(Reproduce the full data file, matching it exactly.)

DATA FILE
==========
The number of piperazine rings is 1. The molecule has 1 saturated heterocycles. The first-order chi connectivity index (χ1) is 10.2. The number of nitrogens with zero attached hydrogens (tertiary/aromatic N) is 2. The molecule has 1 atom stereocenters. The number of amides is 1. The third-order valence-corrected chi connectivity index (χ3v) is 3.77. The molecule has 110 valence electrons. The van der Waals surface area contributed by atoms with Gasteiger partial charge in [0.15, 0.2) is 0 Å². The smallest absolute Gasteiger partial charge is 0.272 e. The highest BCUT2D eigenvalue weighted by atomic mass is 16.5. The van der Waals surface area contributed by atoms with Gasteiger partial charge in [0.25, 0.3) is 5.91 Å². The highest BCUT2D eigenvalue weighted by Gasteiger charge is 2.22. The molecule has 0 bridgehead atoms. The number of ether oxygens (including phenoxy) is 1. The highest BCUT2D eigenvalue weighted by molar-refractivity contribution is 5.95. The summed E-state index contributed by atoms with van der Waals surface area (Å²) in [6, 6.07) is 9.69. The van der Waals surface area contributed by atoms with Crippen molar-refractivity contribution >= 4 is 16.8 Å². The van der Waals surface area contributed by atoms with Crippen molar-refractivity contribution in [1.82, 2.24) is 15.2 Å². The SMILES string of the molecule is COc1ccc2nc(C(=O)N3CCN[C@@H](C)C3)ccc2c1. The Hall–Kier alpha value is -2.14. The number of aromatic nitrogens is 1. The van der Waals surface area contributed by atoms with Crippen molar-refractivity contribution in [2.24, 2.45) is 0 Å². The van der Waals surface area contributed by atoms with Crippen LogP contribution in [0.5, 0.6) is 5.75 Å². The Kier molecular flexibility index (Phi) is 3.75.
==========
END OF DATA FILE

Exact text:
The number of piperazine rings is 1. The molecule has 1 saturated heterocycles. The first-order chi connectivity index (χ1) is 10.2. The number of nitrogens with zero attached hydrogens (tertiary/aromatic N) is 2. The molecule has 1 atom stereocenters. The number of amides is 1. The third-order valence-corrected chi connectivity index (χ3v) is 3.77. The molecule has 110 valence electrons. The van der Waals surface area contributed by atoms with Gasteiger partial charge in [0.15, 0.2) is 0 Å². The smallest absolute Gasteiger partial charge is 0.272 e. The highest BCUT2D eigenvalue weighted by atomic mass is 16.5. The van der Waals surface area contributed by atoms with Gasteiger partial charge in [0.25, 0.3) is 5.91 Å². The highest BCUT2D eigenvalue weighted by Gasteiger charge is 2.22. The molecule has 0 bridgehead atoms. The number of ether oxygens (including phenoxy) is 1. The highest BCUT2D eigenvalue weighted by molar-refractivity contribution is 5.95. The summed E-state index contributed by atoms with van der Waals surface area (Å²) in [6, 6.07) is 9.69. The van der Waals surface area contributed by atoms with Crippen molar-refractivity contribution >= 4 is 16.8 Å². The van der Waals surface area contributed by atoms with Crippen molar-refractivity contribution in [1.82, 2.24) is 15.2 Å². The SMILES string of the molecule is COc1ccc2nc(C(=O)N3CCN[C@@H](C)C3)ccc2c1. The Hall–Kier alpha value is -2.14. The number of aromatic nitrogens is 1. The van der Waals surface area contributed by atoms with Crippen molar-refractivity contribution in [2.24, 2.45) is 0 Å². The van der Waals surface area contributed by atoms with Crippen LogP contribution in [0.5, 0.6) is 5.75 Å². The Kier molecular flexibility index (Phi) is 3.75.